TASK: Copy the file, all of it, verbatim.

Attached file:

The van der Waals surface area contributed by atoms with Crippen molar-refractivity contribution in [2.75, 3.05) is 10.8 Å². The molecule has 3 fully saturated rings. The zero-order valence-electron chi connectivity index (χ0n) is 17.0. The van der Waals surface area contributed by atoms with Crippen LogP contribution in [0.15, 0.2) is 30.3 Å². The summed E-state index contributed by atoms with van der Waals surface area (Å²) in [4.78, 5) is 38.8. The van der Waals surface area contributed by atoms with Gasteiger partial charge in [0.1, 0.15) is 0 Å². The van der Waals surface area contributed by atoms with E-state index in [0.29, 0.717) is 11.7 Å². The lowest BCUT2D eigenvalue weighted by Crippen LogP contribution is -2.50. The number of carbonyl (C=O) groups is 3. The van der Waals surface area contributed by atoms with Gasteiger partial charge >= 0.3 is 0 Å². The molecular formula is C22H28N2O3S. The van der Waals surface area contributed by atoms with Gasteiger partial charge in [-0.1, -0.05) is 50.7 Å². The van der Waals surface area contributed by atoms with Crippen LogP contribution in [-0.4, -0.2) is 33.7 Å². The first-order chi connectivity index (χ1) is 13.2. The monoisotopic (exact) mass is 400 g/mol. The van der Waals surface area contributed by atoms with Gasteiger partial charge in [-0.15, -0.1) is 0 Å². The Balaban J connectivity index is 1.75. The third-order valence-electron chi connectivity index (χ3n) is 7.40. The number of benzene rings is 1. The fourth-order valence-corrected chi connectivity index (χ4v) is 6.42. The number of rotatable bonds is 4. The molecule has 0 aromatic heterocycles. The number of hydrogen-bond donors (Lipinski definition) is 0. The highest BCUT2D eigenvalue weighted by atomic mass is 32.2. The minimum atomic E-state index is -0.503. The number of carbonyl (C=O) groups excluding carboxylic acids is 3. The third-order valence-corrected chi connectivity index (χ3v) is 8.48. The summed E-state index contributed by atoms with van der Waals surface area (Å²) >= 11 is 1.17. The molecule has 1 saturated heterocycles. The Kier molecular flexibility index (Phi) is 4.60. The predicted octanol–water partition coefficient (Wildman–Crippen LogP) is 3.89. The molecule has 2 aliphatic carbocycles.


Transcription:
The van der Waals surface area contributed by atoms with Crippen molar-refractivity contribution in [2.75, 3.05) is 10.8 Å². The molecule has 3 fully saturated rings. The zero-order valence-electron chi connectivity index (χ0n) is 17.0. The van der Waals surface area contributed by atoms with Crippen LogP contribution in [0.15, 0.2) is 30.3 Å². The summed E-state index contributed by atoms with van der Waals surface area (Å²) in [4.78, 5) is 38.8. The van der Waals surface area contributed by atoms with Gasteiger partial charge in [0.1, 0.15) is 0 Å². The van der Waals surface area contributed by atoms with E-state index in [0.29, 0.717) is 11.7 Å². The lowest BCUT2D eigenvalue weighted by Crippen LogP contribution is -2.50. The number of carbonyl (C=O) groups is 3. The van der Waals surface area contributed by atoms with Gasteiger partial charge >= 0.3 is 0 Å². The molecular formula is C22H28N2O3S. The van der Waals surface area contributed by atoms with Gasteiger partial charge in [-0.1, -0.05) is 50.7 Å². The van der Waals surface area contributed by atoms with Crippen LogP contribution in [-0.4, -0.2) is 33.7 Å². The first-order chi connectivity index (χ1) is 13.2. The monoisotopic (exact) mass is 400 g/mol. The van der Waals surface area contributed by atoms with Gasteiger partial charge in [-0.15, -0.1) is 0 Å². The Balaban J connectivity index is 1.75. The third-order valence-electron chi connectivity index (χ3n) is 7.40. The number of benzene rings is 1. The fourth-order valence-corrected chi connectivity index (χ4v) is 6.42. The number of rotatable bonds is 4. The molecule has 0 aromatic heterocycles. The number of hydrogen-bond donors (Lipinski definition) is 0. The highest BCUT2D eigenvalue weighted by atomic mass is 32.2. The minimum atomic E-state index is -0.503. The number of carbonyl (C=O) groups excluding carboxylic acids is 3. The third-order valence-corrected chi connectivity index (χ3v) is 8.48. The summed E-state index contributed by atoms with van der Waals surface area (Å²) >= 11 is 1.17. The molecule has 1 saturated heterocycles. The Kier molecular flexibility index (Phi) is 4.60. The predicted octanol–water partition coefficient (Wildman–Crippen LogP) is 3.89. The molecule has 2 aliphatic carbocycles.